Bitter Sweet

by Amy B Tiong

Scrutiny over one’s appearance seems to be a universal experience for women. Repeatedly exposed to unattainable beauty and weight standards in the media, we’re constantly scrutinizing the contents of our plates. Comments from nosy relatives policing young women’s appetites are almost ubiquitous in family comedies, tinting the experience for young girls trying to come into their own at a crucial stage in their development. That’s exactly the moment filmmaker Amy B Tiong explored in her short film Bitter Sweet, which weaves moody, David Lynch-ian aesthetics with a coming-of-age journey that is familiar to so many of us.

Previous Storytellers

Just Hair

by Makeba L Ross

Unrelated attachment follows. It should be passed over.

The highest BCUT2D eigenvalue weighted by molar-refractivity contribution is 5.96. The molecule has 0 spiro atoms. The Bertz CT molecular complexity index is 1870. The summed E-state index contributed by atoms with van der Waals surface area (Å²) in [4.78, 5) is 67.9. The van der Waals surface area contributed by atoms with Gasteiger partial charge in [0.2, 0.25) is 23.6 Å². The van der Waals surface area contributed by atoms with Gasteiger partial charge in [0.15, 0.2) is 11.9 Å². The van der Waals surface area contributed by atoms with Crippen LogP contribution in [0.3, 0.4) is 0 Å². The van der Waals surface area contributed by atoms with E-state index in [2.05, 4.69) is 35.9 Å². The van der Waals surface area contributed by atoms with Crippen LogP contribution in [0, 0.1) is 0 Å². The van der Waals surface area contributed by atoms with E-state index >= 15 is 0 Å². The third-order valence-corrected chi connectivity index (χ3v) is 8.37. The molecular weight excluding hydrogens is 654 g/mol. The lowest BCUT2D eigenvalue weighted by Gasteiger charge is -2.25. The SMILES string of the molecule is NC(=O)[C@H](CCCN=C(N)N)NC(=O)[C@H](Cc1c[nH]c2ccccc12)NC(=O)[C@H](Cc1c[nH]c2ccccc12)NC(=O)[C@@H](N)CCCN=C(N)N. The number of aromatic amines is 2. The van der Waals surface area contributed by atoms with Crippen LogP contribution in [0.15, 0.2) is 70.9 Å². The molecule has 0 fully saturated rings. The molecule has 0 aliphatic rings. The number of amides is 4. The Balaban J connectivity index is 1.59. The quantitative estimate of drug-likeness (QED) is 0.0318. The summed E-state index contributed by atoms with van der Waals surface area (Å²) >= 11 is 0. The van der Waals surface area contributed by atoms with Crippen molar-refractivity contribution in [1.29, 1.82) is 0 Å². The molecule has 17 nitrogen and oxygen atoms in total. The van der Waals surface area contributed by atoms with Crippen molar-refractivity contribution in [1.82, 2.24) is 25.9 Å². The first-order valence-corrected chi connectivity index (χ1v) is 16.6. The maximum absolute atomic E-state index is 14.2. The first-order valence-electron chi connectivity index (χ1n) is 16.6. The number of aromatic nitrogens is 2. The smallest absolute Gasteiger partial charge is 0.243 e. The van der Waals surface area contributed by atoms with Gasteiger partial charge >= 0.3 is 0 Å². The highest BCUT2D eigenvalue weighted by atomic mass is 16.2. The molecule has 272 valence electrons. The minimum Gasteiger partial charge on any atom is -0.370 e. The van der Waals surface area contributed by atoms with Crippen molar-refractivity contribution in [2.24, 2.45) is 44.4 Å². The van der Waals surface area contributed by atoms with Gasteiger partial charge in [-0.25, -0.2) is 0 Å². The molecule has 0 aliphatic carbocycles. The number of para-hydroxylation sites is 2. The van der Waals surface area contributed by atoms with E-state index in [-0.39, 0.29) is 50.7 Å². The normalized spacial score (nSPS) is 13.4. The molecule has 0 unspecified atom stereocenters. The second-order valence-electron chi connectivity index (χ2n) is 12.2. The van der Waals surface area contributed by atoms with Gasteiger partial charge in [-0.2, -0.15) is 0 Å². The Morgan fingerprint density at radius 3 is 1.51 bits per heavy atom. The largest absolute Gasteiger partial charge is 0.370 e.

In the fight to end the hair discrimination that has plagued our society for centuries, those who advocate for change are often met with the phrase "it's just hair." Though the phrase may be accurate for some, it is inherently false in the Black female community. “Just Hair” explores the journey of growing up and living with Black hair and the impact it can have on the Black female experience. It's important that Black women share their hair stories, and it's important that young Black girls see Black women wear their natural hair with confidence. “Just Hair” is that representation of a Black woman wearing her natural hair with a smile on her face, encouraging the next generation to wear their hair with pride. Read Makeba's full interview here.